I am 100 percent against human trafficking or coercion in any way and I in no way feel that the way the sex industry operates right now is okay, but I do think that, one, it does not need to look the way it does, and two, it is none of your business if I want to get paid for sex. It is no one’s business. In other countries where you do not have another choice because you cannot get a job because you are a woman and you need to feed your family and that’s a way you know you can do it, you should be able to do that in a safe way.
Of course I would not want people to enter sex work out of necessity or need, but that can be the case. We allow people to enter other professions that are terrible for their bodies and they will die quickly no questions asked. Coal miners, pretty much anyone who does outside work in countries in places like the Middle East: [They] do not survive very long. Personally, I would much rather do sex work than work in a desert in 130-degree heat for 12 hours a day and make pennies. It is about choice and we should not choose for other people. There is so much to say about this!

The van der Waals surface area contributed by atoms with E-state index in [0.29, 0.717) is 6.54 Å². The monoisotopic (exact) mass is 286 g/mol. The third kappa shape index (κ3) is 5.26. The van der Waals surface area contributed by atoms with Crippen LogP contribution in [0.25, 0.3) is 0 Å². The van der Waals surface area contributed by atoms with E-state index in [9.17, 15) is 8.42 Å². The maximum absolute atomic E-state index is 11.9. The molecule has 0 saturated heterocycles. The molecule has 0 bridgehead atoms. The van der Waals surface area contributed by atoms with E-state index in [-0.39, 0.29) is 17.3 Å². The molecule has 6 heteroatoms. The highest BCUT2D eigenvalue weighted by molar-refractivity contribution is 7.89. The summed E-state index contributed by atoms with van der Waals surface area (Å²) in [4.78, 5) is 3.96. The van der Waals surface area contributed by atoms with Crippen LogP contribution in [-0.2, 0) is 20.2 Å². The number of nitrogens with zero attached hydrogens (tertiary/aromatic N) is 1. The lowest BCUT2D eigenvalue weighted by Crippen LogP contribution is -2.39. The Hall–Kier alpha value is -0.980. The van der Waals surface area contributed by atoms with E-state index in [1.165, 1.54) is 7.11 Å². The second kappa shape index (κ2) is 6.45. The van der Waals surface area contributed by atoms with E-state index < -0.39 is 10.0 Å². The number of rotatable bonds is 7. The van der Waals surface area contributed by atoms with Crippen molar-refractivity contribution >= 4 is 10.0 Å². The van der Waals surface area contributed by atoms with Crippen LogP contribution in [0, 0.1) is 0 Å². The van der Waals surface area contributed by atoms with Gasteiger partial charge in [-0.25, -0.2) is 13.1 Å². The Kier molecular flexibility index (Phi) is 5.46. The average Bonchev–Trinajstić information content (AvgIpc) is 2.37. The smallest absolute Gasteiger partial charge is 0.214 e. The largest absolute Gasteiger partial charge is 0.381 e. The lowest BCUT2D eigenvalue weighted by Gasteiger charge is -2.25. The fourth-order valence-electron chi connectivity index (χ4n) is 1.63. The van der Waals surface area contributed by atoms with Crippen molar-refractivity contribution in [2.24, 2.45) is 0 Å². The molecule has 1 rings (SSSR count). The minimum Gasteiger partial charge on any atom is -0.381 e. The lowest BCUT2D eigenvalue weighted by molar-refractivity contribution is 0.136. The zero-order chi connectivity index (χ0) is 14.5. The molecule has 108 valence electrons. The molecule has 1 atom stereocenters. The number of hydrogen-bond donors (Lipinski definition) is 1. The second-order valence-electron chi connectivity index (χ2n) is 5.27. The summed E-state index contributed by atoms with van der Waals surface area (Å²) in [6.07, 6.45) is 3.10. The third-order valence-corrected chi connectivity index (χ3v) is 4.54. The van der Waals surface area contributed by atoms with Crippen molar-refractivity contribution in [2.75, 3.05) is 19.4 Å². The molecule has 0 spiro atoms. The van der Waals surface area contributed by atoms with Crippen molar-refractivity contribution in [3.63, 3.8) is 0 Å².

DN: What is something you will never forget about college?
Allyson: My college experience was different than most; I took two years off to do mission work (a different time in my life). I did one year at community college but was able to finish two years’ worth of work in that time. Then I moved to the East Coast from California and probably the biggest thing that stuck with me was learning how to think critically. That is my boring thing, but a more fun thing is that I had the opportunity to study abroad and it was my first non-U.S.-focused education. To hear the way another country talks about the United States or a certain prominent policy from their perspective has a very different bend to it. They aren’t trying to make it sound a certain way, they just explain it the way they perceive it. That was my first eye-opening experience to realize, “Oh my gosh, not everyone thinks the way we do.”